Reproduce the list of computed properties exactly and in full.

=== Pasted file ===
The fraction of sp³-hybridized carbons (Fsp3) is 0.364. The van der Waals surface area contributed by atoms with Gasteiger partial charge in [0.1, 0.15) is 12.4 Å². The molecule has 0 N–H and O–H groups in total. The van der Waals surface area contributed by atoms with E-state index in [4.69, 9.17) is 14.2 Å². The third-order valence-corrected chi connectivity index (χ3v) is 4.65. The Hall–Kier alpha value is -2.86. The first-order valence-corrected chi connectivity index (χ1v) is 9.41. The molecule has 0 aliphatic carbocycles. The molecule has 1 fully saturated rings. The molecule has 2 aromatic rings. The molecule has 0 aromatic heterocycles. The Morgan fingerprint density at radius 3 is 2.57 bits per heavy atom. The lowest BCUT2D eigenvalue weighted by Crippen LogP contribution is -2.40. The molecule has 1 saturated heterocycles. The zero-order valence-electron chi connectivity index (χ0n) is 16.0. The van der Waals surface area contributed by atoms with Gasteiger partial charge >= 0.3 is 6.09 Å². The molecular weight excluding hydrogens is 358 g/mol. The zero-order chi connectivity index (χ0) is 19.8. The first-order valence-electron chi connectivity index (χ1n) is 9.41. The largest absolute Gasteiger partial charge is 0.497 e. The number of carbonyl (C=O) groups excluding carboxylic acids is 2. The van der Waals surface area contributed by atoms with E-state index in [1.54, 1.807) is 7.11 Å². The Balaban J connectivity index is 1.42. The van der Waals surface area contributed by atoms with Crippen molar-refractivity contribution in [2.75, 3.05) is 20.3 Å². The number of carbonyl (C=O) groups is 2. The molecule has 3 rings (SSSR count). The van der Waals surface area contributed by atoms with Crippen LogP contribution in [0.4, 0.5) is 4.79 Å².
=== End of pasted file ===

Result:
The fraction of sp³-hybridized carbons (Fsp3) is 0.364. The van der Waals surface area contributed by atoms with Gasteiger partial charge in [0.1, 0.15) is 12.4 Å². The molecule has 0 N–H and O–H groups in total. The van der Waals surface area contributed by atoms with E-state index in [4.69, 9.17) is 14.2 Å². The third-order valence-corrected chi connectivity index (χ3v) is 4.65. The Hall–Kier alpha value is -2.86. The first-order valence-corrected chi connectivity index (χ1v) is 9.41. The molecule has 0 aliphatic carbocycles. The molecule has 1 fully saturated rings. The molecule has 2 aromatic rings. The molecule has 0 aromatic heterocycles. The Morgan fingerprint density at radius 3 is 2.57 bits per heavy atom. The lowest BCUT2D eigenvalue weighted by Crippen LogP contribution is -2.40. The molecule has 1 saturated heterocycles. The zero-order valence-electron chi connectivity index (χ0n) is 16.0. The van der Waals surface area contributed by atoms with Gasteiger partial charge >= 0.3 is 6.09 Å². The molecular weight excluding hydrogens is 358 g/mol. The zero-order chi connectivity index (χ0) is 19.8. The first-order valence-electron chi connectivity index (χ1n) is 9.41. The largest absolute Gasteiger partial charge is 0.497 e. The number of carbonyl (C=O) groups excluding carboxylic acids is 2. The van der Waals surface area contributed by atoms with E-state index in [1.54, 1.807) is 7.11 Å². The Balaban J connectivity index is 1.42. The van der Waals surface area contributed by atoms with Crippen molar-refractivity contribution in [2.75, 3.05) is 20.3 Å². The number of carbonyl (C=O) groups is 2. The molecule has 3 rings (SSSR count). The van der Waals surface area contributed by atoms with Crippen LogP contribution in [0.4, 0.5) is 4.79 Å².